John A. Douglas

Living Passionately In the World of the Moving Image

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MOVIE REVIEW – Drag Me to Hell

June 14th, 2009 · 1 Comment · Movie Reviews


Directed by Sam Raimi; produced by Grant Curtis, Robert G. Tapert and Sam Raimi; written by Ivan Raimi and Sam Raimi; director of photography, Peter Deming; edited by Bob Murawski; production design by Steve Saklad; music by Christopher Young.
Christine Brown…………….Alison Lohman
Clay Dalton……………………….…Justin Long
Mrs. Ganush………………..…….Lorna Raver
Rham Jas……………………………..Dileep Rao
Mr. Jacks……………..………….David Paymer

I went to see “Drag Me to Hell” because I suspected the film was an attempt by Sam Raimi’s to go back to his cinematic roots where he directed such wonderful horror films as “The Evil Dead Parts 1 and 2,” “Army of Darkness” and “Darkman.” I loved those films but have been bored by Raimi’s work since he became involved with the Amazing Spider-man as the director of those pretentious films in which the spider-bitten superhero does battle with evil while whining about his personal life.

I was delighted to discover that Raimi did indeed return to the good old days with “Drag Me to Hell.” It’s a movie that is scary – sort of – and has some rather dark humor which was the signature of the earlier Raimi efforts.

The plot barely exists and serves only to carry one character or another to the next site where something wicked will occur. The principal character is Christine Brown (Alison Lohman), a bank employee who is on the verge of a promotion. She has a rival (Reggie Lee) for the position that is giving her problems but those difficulties are nothing compared to what she has to go through when she denies an old woman (Lorna Raver) an extension on a loan.

This old woman takes rejection hard and shows her dissatisfaction through use of various disgusting bodily fluids. I must say I could identify with the old lady as I have spent time in banks where a couple of quarts of vomit would have come in handy.

But I’m not supposed to be on the side of the customer from hell. I’m supposed to like Christine and I do. She is a nice young woman with slightly more intelligence than the damsels in distress in most modern horror films. I feel badly for her because besides having to deal with a major supernatural force unleashed by the old woman, she must keep her rival at the bank from getting the upper hand.

And if that isn’t enough, Christine has to go to dinner to meet her fiance’s (Justin Long) parents.

While all of this is happening Raimi tips his hat to William Friedkin’s “The Exorcist,” Tobe Hooper’s “Poltergeist” and his own “The Evil Dead.” These are always welcome moments for real film buffs that get to feel superior because they believe they are the only ones who get these references. I’m one of those I’m sorry to say. To this day I believe that Quentin Tarantino’s “Kill Bill” films were made specifically for me as no one but me could possible get all of Tarantino’s references to other films.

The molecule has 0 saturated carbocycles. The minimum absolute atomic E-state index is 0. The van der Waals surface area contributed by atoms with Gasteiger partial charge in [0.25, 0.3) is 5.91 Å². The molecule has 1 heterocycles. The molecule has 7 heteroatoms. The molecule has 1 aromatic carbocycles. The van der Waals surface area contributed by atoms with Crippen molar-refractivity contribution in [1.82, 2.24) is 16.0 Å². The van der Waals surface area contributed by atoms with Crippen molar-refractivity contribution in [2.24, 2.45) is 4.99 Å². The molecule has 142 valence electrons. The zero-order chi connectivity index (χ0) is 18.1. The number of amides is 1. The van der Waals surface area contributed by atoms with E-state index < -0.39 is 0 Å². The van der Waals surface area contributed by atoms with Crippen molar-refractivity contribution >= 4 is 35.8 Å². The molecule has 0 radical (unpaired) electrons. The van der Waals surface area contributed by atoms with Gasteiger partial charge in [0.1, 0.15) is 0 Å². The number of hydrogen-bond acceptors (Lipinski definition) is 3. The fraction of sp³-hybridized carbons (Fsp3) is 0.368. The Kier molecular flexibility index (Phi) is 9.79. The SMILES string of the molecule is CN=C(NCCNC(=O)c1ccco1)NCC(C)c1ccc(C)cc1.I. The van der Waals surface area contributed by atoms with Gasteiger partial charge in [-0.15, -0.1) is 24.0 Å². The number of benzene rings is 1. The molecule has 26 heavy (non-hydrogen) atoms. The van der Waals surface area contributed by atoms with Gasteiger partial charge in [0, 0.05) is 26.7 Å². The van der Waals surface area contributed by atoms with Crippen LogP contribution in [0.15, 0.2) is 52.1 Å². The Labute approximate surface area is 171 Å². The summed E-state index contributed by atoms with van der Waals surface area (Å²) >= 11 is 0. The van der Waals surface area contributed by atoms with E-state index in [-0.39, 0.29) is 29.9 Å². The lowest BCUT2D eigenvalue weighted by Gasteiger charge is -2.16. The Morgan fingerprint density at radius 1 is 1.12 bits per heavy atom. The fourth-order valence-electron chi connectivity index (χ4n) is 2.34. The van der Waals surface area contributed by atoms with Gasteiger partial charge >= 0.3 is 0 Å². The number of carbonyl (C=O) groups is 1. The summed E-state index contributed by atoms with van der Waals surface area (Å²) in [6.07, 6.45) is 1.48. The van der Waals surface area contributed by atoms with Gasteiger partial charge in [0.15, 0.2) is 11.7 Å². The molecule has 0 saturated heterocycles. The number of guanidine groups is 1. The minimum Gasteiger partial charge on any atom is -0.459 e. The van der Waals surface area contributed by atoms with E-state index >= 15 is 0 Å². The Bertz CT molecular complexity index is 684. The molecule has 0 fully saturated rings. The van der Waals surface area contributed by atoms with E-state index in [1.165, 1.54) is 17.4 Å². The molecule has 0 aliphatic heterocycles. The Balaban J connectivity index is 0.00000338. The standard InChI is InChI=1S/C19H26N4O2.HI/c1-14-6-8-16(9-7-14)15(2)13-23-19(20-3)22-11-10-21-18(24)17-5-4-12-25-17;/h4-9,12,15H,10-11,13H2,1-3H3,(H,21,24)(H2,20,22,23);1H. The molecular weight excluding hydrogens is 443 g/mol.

“Drag Me to Hell” is not as good as the previously mentioned horror films by Raimi but it is of high enough quality to be a good movie for a couple of mindless hours in the theater. My major disappointment is the ending which I can’t talk about and my major delight were some very witty scenes which I also can’t talk about lest I reduce their impact. Also I am glad to report that there are no scenes of rutting by any of the characters. Thanks for that, Sam.


One Comment so far ↓

  • Bill

    I felt the same way about Drag Me to Hell. The movie was a pale imitation of classic Sam Raimi fare. But it was a few notches above most movies these days.

    One thing I didn’t like was the casting of Justin Long as the boyfriend. Justin is a fantastic actor that I liked from his first movie, Galaxy Quest. Galaxy Quest is, as one major screenwriter stated, a “perfect movie.” Justin was perfect in it.

    But in Drag Me to Hell, Justin seemed miscast. I think it was his baby face. He was supposed to be a college professor. But he looked like a college STUDENT. He was good. But I never got past the fact that he seemed out of place.

    On a scale of 1-10, I think I’d give Drag Me to Hell a 6. Maybe a 7. It was much better than average. But it still wasn’t as gripping and scary as the initial buzz suggested it was.

    Another great review, John!

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